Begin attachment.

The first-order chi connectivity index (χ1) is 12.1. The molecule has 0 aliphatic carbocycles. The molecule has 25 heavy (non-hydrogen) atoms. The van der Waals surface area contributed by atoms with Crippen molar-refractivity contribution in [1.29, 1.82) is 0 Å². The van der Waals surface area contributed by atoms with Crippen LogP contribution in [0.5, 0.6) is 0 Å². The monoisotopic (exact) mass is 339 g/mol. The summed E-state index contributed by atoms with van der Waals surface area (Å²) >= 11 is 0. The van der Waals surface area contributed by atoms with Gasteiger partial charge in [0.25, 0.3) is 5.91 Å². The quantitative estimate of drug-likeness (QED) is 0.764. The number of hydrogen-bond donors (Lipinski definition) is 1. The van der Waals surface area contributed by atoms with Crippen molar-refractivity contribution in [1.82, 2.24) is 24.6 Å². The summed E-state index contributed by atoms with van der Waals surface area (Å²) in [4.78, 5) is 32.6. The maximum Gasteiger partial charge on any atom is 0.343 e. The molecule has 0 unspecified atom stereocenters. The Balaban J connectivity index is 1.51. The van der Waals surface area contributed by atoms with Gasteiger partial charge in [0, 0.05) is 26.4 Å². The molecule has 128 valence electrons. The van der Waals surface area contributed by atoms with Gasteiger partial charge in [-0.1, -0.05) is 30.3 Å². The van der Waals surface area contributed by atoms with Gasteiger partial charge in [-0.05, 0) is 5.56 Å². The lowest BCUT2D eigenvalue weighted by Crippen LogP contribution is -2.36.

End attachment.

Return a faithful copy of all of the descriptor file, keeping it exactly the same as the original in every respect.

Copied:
The first-order chi connectivity index (χ1) is 12.1. The molecule has 0 aliphatic carbocycles. The molecule has 25 heavy (non-hydrogen) atoms. The van der Waals surface area contributed by atoms with Crippen molar-refractivity contribution in [1.29, 1.82) is 0 Å². The van der Waals surface area contributed by atoms with Crippen LogP contribution in [0.5, 0.6) is 0 Å². The monoisotopic (exact) mass is 339 g/mol. The summed E-state index contributed by atoms with van der Waals surface area (Å²) >= 11 is 0. The van der Waals surface area contributed by atoms with Gasteiger partial charge in [0.25, 0.3) is 5.91 Å². The quantitative estimate of drug-likeness (QED) is 0.764. The number of hydrogen-bond donors (Lipinski definition) is 1. The van der Waals surface area contributed by atoms with Crippen molar-refractivity contribution in [1.82, 2.24) is 24.6 Å². The summed E-state index contributed by atoms with van der Waals surface area (Å²) in [4.78, 5) is 32.6. The maximum Gasteiger partial charge on any atom is 0.343 e. The molecule has 0 unspecified atom stereocenters. The Balaban J connectivity index is 1.51. The van der Waals surface area contributed by atoms with Gasteiger partial charge in [0, 0.05) is 26.4 Å². The molecule has 128 valence electrons. The van der Waals surface area contributed by atoms with Gasteiger partial charge in [-0.1, -0.05) is 30.3 Å². The van der Waals surface area contributed by atoms with Gasteiger partial charge in [-0.05, 0) is 5.56 Å². The lowest BCUT2D eigenvalue weighted by Crippen LogP contribution is -2.36.